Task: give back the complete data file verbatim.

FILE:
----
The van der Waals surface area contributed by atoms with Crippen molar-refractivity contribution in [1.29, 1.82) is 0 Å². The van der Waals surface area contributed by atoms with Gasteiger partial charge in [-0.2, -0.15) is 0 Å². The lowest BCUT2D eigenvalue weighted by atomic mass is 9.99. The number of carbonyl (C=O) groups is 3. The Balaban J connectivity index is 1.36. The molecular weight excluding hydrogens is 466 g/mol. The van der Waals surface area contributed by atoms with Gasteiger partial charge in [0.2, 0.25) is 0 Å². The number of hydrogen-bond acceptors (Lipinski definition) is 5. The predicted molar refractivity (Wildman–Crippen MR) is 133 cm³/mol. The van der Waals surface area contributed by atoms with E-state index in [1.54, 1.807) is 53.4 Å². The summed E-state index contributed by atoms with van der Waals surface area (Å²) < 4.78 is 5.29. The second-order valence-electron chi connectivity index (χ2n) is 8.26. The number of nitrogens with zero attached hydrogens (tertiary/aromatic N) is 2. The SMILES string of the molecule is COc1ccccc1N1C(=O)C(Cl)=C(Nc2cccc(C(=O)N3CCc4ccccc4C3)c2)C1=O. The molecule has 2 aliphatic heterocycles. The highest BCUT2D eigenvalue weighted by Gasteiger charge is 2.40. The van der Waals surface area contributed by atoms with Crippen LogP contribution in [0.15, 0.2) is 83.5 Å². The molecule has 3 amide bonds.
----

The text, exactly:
The van der Waals surface area contributed by atoms with Crippen molar-refractivity contribution in [1.29, 1.82) is 0 Å². The van der Waals surface area contributed by atoms with Gasteiger partial charge in [-0.2, -0.15) is 0 Å². The lowest BCUT2D eigenvalue weighted by atomic mass is 9.99. The number of carbonyl (C=O) groups is 3. The Balaban J connectivity index is 1.36. The molecular weight excluding hydrogens is 466 g/mol. The van der Waals surface area contributed by atoms with Gasteiger partial charge in [0.2, 0.25) is 0 Å². The number of hydrogen-bond acceptors (Lipinski definition) is 5. The predicted molar refractivity (Wildman–Crippen MR) is 133 cm³/mol. The van der Waals surface area contributed by atoms with E-state index in [1.54, 1.807) is 53.4 Å². The summed E-state index contributed by atoms with van der Waals surface area (Å²) < 4.78 is 5.29. The second-order valence-electron chi connectivity index (χ2n) is 8.26. The number of nitrogens with zero attached hydrogens (tertiary/aromatic N) is 2. The SMILES string of the molecule is COc1ccccc1N1C(=O)C(Cl)=C(Nc2cccc(C(=O)N3CCc4ccccc4C3)c2)C1=O. The molecule has 2 aliphatic heterocycles. The highest BCUT2D eigenvalue weighted by Gasteiger charge is 2.40. The van der Waals surface area contributed by atoms with Crippen LogP contribution in [0.15, 0.2) is 83.5 Å². The molecule has 3 amide bonds.